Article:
One of the two books I'm currently working on for Osprey Publishing is about Confederate cavalry raider Jo Shelby and his raid from Arkansas into Missouri in 1863. It will appear next year in their new Raid series.
For background reading I've just finished With Fire and Sword: Arkansas 1861-1874 by Thomas A. DeBlack. This is a detailed account of the period from just before the war to the end of Reconstruction as is second in a four-part series covering the history of Arkansas.
It's nice to see a volume that covers both the war and Reconstruction. DeBlack convincingly argues that they're essentially two phases of the same event. The focus is more on political and social history than a detailed discussion of military strategy (which has been done at length elsewhere) and DeBlack skillfully interweaves primary sources and academic studies to give a clear picture of how Arkansas and Arkansans changed during this tumultuous period. A long annotated bibliography rounds out the work, adding a valuable resource.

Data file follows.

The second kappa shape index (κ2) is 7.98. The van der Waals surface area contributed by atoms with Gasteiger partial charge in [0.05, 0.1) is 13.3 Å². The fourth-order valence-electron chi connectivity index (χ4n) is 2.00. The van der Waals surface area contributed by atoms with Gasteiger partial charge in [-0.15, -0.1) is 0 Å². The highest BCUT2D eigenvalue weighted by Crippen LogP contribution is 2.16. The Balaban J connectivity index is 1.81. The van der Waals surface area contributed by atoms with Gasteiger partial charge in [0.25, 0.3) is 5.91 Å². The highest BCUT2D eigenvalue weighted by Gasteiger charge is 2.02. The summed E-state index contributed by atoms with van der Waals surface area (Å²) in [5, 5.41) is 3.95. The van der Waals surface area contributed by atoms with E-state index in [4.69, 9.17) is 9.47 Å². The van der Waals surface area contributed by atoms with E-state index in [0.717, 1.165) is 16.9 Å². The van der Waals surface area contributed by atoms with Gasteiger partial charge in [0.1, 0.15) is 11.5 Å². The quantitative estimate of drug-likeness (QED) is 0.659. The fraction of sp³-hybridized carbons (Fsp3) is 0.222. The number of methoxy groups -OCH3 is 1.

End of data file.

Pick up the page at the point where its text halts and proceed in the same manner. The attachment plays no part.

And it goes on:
I do have a couple of reservations. The book could have used a stricter editorial hand to clear away some overly academic writing, one howler (Missourians will be interested to know that Lexington is west of Kansas City), and a glossing over of some important details. The reduction of Sterling Price's army after the Battle of Lexington, for example, was not so much due to desertion as it was Price ordering many units to go home for lack of supplies.
Also, the book could do with a general map of the state and region. Many history books lack proper maps and I've never understood why some publishers feel the small amount of extra expense and work isn't necessary. I doubt most readers, including Arkansans, will know the locations of all the towns, villages, and rivers DeBlack mentions.
But these are minor quibbles. With Fire and Sword is an excellent overview of an important period in Arkansas history that affected the region as a whole. Highly recommended to students of the region and period.